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Full text of "DTIC ADA068027: Design, Performance, and Installation of a Press-Lam Basement Beam in a Factory-Built House."

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I AD-A066 027 FOREST PRODUCTS LAB MADISON WIS F/6 13/13 

(J DESIGN* PERFORMANCE* AnD INSTALLATION OF A PRESS-LAM BASEMENT B«—ETC(U) 

1976 J A Y0UN60UIST* D S 6R0MALA 

UNCLASSIFIED FSRP-FPL-316 NL 



6-79 



SDA068027 




DESIGN, [RESEARCH 

* PAPER 

PERFORMANCE, fplsis 

AND INSTALLATION 
OF A PRESS-LAM 
BASEMENT BEAM 
IN A F/CTORY-BUILT 
HOUSE 


' FOREST PRODUCTS LABORATORY 
FOREST SERVICE 

U.S. DEPARTMENT OF AGRICULTURE 
MADISON, WIS. 



1978 






5 III 






Abstract 


Press-Lam and other parallel-laminated- 
veneer products exhibit distinct advantages 
when utilized in applications that require well- 
defined material properties. 

A Press-Lam basement beam was de- 
signed and manufactured for a model prebuilt 
house. Design stresses were determined in 
conjunction with another Press-Lam study. The 
finished beam was installed by a regular con- 
struction crew using no special equipment or 
techniques 

Performance of this beam is expected to 
be comparable to other design alternatives, 
and to exceed design requirements for the life 
of the structure 




M j ' * S'/” S * Si 

I r'eSec.^W c.^/s 


DESIGN, PERFORMANCE, 

AND INSTALLATION OF 
A PRESS-LAM BASEMENT JBEAM i 
IN A JACTORY-JgUILT HOUSE 1 . ( 


rr 


to J. A^foUNGQUIST, 
D. S./GROMALA, 

R. W./JOKERST, . 
R. C./MOODY, 


xl 


j j, l./tschernitz / 

TorestlProducts Laboratory/ Forest Service 
U S. Department of Agriculture ^ 

Introduction ( ) j fS i I 


(7/ ji/' • 


As supplies of large, high-quality sawtim- 
ber decline, additional raw material supplies 
must be sought for the manufacture of struc- 
tural-size timbers for items such as basement 
beams Small or low-grade logs can fill that de- 
mand if they can be processed into engineered 
wood products Press-Lam. a process devel- 
oped at the Forest Products Laboratory (FPL), 
offers that potential 

Press-Lam is a parallel-laminated-veneer 
product, made by peeling logs on a veneer 
lathe, drying the veneer in a heated press, ap- 
plying an adhesive, layering and pressing again 
into a continuous sheet of laminated wood Re- 
search at FPL has examined the effects of ve- 
neer peeling, press drying, and laminating on 
product performance (4)'. Other aspects of 
PLV research have been explored by the USDA 
Forest Service's Southern Forest Experiment 
Station and by the Canadian Forest Products 
Laboratories 

Research conducted in cooperation with Wausau Homes 
Inc . Wausau Wis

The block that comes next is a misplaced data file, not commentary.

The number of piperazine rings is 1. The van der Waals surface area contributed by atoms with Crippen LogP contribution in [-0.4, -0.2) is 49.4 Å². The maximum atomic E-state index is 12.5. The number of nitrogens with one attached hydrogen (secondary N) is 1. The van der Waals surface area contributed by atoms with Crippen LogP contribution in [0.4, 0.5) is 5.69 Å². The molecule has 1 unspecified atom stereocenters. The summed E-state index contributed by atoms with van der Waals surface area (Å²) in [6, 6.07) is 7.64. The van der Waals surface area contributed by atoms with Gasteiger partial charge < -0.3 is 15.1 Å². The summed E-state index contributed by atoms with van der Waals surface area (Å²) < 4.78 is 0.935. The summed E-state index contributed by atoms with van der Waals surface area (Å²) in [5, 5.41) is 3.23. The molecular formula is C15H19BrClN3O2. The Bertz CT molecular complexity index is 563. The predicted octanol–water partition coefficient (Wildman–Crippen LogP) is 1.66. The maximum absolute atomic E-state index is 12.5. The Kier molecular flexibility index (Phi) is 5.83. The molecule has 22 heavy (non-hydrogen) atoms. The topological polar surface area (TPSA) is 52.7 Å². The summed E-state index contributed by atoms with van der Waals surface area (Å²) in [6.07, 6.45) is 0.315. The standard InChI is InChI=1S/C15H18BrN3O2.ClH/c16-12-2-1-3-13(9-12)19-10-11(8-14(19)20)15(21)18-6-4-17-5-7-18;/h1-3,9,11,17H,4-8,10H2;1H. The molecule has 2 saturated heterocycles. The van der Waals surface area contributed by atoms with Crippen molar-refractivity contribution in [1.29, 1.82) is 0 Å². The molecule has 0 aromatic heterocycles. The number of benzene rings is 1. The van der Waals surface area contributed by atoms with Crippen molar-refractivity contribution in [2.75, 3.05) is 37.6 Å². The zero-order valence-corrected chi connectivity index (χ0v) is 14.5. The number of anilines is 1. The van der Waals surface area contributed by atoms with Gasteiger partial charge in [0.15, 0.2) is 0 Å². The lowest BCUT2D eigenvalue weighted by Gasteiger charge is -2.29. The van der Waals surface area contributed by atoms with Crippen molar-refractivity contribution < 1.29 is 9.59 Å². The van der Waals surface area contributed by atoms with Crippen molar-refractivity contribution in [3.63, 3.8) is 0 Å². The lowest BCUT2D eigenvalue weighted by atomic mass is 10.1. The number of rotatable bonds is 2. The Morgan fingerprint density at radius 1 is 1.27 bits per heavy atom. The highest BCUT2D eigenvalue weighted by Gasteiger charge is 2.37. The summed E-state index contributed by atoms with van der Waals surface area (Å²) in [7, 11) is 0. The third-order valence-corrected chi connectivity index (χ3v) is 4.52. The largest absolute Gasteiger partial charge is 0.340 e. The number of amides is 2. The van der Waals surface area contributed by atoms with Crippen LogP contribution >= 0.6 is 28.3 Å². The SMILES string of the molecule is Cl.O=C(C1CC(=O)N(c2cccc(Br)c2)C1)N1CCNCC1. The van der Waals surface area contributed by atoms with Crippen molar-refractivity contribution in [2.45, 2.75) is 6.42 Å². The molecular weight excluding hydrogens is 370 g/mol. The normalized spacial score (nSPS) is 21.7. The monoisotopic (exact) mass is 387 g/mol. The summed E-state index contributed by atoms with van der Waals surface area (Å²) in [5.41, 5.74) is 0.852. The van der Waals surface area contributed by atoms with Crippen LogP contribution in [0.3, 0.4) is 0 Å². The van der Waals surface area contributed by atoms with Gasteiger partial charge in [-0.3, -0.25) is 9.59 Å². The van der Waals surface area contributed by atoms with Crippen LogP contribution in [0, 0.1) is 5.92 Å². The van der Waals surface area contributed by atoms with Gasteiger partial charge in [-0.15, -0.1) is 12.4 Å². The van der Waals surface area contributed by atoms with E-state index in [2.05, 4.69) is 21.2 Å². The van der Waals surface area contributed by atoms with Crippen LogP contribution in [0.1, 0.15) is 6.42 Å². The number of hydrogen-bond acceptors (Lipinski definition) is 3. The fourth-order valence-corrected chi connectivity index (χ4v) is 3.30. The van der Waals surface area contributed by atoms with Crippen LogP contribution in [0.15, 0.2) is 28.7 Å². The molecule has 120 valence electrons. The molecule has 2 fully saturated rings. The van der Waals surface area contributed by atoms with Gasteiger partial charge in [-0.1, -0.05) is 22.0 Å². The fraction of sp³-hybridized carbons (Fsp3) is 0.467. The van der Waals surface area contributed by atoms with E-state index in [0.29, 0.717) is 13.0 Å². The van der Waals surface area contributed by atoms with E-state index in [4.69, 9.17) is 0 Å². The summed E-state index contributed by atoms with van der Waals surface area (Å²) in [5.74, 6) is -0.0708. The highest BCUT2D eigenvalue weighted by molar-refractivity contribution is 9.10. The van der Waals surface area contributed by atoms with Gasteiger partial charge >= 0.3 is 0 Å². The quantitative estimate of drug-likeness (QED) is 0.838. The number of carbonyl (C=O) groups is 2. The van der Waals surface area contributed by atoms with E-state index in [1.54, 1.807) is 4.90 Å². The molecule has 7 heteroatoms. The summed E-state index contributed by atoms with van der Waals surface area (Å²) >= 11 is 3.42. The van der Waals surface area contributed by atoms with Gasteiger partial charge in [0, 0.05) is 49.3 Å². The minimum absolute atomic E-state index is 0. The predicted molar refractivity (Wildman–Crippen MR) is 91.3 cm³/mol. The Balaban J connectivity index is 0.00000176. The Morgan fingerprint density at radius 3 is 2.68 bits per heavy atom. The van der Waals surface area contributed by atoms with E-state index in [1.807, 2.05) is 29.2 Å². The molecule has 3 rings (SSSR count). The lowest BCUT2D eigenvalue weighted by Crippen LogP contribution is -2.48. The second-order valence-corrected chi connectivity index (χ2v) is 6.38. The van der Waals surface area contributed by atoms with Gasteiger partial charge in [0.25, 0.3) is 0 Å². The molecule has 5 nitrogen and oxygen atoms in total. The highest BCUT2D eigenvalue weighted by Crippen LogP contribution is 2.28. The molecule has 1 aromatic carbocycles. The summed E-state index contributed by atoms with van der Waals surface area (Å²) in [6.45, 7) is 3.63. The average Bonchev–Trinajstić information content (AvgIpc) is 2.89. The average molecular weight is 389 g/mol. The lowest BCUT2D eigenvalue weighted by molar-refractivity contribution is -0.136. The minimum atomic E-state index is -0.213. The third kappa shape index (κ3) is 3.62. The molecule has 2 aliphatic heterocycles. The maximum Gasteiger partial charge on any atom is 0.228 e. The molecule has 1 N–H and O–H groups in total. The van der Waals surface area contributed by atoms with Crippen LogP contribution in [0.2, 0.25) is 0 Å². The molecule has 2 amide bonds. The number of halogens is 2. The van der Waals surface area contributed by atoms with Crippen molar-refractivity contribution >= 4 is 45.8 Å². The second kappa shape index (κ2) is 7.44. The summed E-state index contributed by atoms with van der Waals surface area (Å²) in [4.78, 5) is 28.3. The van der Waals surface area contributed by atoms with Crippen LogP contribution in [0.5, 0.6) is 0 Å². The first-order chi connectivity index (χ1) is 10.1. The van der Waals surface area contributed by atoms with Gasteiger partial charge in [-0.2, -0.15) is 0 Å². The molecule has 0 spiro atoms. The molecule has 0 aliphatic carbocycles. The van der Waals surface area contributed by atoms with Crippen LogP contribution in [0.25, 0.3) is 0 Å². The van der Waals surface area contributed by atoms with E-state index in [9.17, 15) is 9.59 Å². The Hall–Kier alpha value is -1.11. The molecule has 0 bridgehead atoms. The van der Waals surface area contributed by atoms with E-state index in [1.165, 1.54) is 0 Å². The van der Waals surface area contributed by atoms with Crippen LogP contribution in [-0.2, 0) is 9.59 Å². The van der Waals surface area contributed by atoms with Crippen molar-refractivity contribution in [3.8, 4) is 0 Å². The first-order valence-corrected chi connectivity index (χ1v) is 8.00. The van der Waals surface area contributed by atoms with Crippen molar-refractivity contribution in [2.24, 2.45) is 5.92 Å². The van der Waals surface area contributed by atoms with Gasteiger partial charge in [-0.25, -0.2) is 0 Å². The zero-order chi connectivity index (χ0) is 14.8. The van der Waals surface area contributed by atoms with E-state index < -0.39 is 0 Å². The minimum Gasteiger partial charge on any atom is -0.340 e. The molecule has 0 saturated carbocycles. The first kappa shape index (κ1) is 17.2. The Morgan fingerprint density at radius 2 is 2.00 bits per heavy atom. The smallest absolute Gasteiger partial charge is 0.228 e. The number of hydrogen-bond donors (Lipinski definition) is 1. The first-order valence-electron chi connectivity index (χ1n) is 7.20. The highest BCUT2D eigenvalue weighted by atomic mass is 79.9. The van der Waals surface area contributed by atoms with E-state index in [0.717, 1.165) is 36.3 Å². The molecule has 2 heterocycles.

Maintained at Madison Wis in cooperation with the Uni- 
versity of Wisconsin 

Numbers in parentheses refer to literature cited at the end 
ot this report 


J-C 


Because the physical dimensions of the 
continuous sheets are limited only by produc- 
tion equipment, sheets can be ripped and 
cross-cut to meet desired end-product require- 
ments Extensive test programs at FPL on ex- 
perimentally produced parallel-laminated ve- 
neer have established that the mechanical 
properties of this product can be closely con- 
trolled. Markets for which PLV may be well 
suited include mobile home center beams and 
truss chords, components for manufactured 
housing, door rails and stiles, tension lamina- 
tions for glulam beams, and root decking sup- 
port systems 

The beam project described in this report 
covers one of four chosen FPL demonstration 
uses of parallel-laminated veneer for structural 
and/or specialty products Other reported 
demonstration uses include railroad ties (7), 
electrical distribution crossarms (8), and bridge 
timbers and decking (9) 

To demonstrate the feasibility of incorpo- 
rating Press-Lam into a house design, the FPL 
entered into a cooperative agreement with 
Wausau Homes, Incorporated, of Wausau, 
Wis., to supply a Press-Lam basement beam for 
installation and use in a prebuilt house 




V 


Preparation of Material for Beam 

Peelable Coast Douglas-fir No. 2 sawlogs 
were shipped to the Forest Products Labora- 
tory, cut to 52-inch bolt lengths, and rotary 
peeled on a 4-foot lathe to a thickness of 0.42 
inch. This veneer was then clipped to 21-inch 
widths and press dried at 375° F at 50 psi to an 
average moisture content of 15 percent. Drying 
time was either 5.5 minutes or 11 minutes, de- 
pending upon whether sapwood or heartwood 
was being processed. Because the drying 
press was not in the same building as the lami- 
nating equipment used in producing this mate- 
rial, the dried veneer had to be reheated in a